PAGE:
This is an important book for everyone concerned about leaving the world in better shape than they found it.
This is a great book for understanding the economic underpinnings, or lack thereof, of the Bush Tax plan. It asks the very serious question, is there enough money to have a tax cut and fully fund Social Security, Medicare, and Medicaid. The Bush administration says there is, but the numbers suggest otherwise.
The problem is that this book was written before the tax cut passed and more significantly before the September 11th terrorist attacks. To that end, it is a wonderful reminder of how different the world was then. Unfortunately, it also weakens the very strong message that the tax cut that did pass was and is very dangerous economic policy.
Krugman has since done a follow-on book called The Great Unravelling that expands on the ideas of this book within the context of a post 9/11 world. Hopefully that will be available on Audible soon too, if not, listen to this and then go buy that book.
This was a far different book than I had expected. The author documents his journey down an interesting path that caused him to learn more about psychopathy. In the process of documenting his education, we get educated as well. While the education was interesting, it was the journey that made this a quite enjoyable book.
This is a fairly short audio book but I couldn't finish it. I basically grew tired of the unrelenting drum beat of the book's theme – atheism good, Christianity bad. The corollary also gets worn out – The Bible is vicious, contradictory, and uninspired. About the time that the author started a line of attack based upon the fact that the Bible didn’t accurately calculate the value of pi, I gave up. Sam Harris may have good reason to have a chip on his shoulder, but he attacks Christianity with a ferocity that is painful. This isn’t an attempt at dialog or education. It is a mugging and after a while, I just couldn’t take it any more.
This book is for those who have an obsessive compulsive disorder for which clutter is a symptom. It is NOT for those who are simply looking for some short cuts to a less cluttered life.
This is a book for those who need the support of a 12 step program. It is NOT for those interested in spending 12 hours cleaning out the basement.
This book may be very helpful for those who can't help themselves. It is NOT very helpful or interesting for OCD free.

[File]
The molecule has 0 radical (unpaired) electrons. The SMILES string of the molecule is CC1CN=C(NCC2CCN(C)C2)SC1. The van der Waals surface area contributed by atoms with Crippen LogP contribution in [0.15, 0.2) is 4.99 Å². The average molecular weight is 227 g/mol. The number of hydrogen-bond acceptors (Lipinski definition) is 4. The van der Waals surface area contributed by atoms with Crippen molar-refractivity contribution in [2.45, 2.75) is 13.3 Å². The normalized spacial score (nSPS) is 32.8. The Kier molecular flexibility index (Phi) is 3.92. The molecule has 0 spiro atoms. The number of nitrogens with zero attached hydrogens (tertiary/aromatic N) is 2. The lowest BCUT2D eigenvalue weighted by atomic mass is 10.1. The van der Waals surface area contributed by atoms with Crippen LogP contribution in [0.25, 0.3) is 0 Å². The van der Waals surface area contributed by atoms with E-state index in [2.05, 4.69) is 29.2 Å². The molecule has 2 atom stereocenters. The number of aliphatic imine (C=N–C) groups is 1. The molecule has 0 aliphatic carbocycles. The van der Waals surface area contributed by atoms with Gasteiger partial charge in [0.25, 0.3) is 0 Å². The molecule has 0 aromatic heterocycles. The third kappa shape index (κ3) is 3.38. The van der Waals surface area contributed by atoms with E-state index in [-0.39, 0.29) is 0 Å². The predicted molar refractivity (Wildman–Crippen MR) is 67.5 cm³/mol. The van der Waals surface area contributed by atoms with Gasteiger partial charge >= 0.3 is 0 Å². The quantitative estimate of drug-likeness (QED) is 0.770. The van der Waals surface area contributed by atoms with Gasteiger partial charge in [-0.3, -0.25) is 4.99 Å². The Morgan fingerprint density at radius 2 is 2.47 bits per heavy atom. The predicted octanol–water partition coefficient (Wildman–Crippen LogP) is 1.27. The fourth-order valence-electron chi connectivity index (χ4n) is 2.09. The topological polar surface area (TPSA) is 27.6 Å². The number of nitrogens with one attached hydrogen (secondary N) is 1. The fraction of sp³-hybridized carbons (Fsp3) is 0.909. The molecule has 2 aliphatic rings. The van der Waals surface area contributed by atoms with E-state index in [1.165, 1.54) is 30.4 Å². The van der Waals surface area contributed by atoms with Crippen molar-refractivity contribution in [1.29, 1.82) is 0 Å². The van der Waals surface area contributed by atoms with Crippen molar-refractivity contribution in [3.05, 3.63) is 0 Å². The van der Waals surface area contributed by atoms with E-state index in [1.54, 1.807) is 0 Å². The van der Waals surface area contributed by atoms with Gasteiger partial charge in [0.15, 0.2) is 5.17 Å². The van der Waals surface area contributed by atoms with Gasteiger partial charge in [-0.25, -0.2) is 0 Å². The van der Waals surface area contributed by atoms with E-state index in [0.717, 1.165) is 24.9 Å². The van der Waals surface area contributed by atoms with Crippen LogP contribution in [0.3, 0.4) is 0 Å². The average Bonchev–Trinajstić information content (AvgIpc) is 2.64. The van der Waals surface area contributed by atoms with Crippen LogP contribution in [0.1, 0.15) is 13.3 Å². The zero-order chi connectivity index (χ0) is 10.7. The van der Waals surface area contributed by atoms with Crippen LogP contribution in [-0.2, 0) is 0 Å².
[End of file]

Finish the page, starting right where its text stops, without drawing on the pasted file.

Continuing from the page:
First of all, this book is funny. In fact it's very funny. If you scroll down through the reviews you'll see that the people who don't think it's funny don't get the joke. They take issue with the author or the material. It makes them mad. But this is the whole point of the book - puncturing the humorless self-righteousness of those who need to be right (pun intended).
As others have also mentioned, Franken's narration alone is worth the price.
Al Franken is the court jester of our age gleefully pointing out that the king has no clothes. Unfortunately he?s telling the truth.
I love Molly Ivins and thoroughly enjoyed hearing her narrate this book. She gets right to the core of the issues quickly, but makes her points through human-interest stories rather than invective. This gives the book a pleasant conversational tone that stands in stark contrast to the serious problems she's discussing. Her analysis of Dubya as a smart guy who knows exactly what he is doing is chilling. Her conclusions about big money politics and the need for campaign finance reform give anyone interested in change a roadmap to follow. Don't just listen to this book. Go out and do something about it.
This is a thorough discussion of network theory. The first part of the book goes into great, and sometimes tedious, detail. If you have the patience to wait for the cake to bake, however, the frosting is quite tasty. The second half of the book is about applications and real-world examples of every sort of network you might imagine and several you probably won't.
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